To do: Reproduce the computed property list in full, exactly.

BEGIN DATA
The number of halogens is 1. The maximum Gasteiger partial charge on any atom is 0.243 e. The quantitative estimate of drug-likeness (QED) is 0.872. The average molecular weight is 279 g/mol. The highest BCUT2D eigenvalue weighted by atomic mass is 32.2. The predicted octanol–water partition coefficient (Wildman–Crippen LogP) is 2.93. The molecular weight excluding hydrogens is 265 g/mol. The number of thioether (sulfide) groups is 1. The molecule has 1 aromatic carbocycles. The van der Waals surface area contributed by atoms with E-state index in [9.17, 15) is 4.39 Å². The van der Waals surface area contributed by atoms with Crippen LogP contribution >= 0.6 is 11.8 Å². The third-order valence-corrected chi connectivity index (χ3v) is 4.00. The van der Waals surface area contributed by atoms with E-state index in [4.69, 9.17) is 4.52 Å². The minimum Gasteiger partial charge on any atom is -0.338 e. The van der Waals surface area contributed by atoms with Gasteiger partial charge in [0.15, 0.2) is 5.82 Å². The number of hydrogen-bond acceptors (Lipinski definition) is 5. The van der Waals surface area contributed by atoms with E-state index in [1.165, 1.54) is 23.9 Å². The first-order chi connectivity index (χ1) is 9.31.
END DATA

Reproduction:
The number of halogens is 1. The maximum Gasteiger partial charge on any atom is 0.243 e. The quantitative estimate of drug-likeness (QED) is 0.872. The average molecular weight is 279 g/mol. The highest BCUT2D eigenvalue weighted by atomic mass is 32.2. The predicted octanol–water partition coefficient (Wildman–Crippen LogP) is 2.93. The molecular weight excluding hydrogens is 265 g/mol. The number of thioether (sulfide) groups is 1. The molecule has 1 aromatic carbocycles. The van der Waals surface area contributed by atoms with E-state index in [9.17, 15) is 4.39 Å². The van der Waals surface area contributed by atoms with Crippen LogP contribution >= 0.6 is 11.8 Å². The third-order valence-corrected chi connectivity index (χ3v) is 4.00. The van der Waals surface area contributed by atoms with E-state index in [4.69, 9.17) is 4.52 Å². The minimum Gasteiger partial charge on any atom is -0.338 e. The van der Waals surface area contributed by atoms with Gasteiger partial charge in [0.15, 0.2) is 5.82 Å². The number of hydrogen-bond acceptors (Lipinski definition) is 5. The van der Waals surface area contributed by atoms with E-state index in [1.165, 1.54) is 23.9 Å². The first-order chi connectivity index (χ1) is 9.31.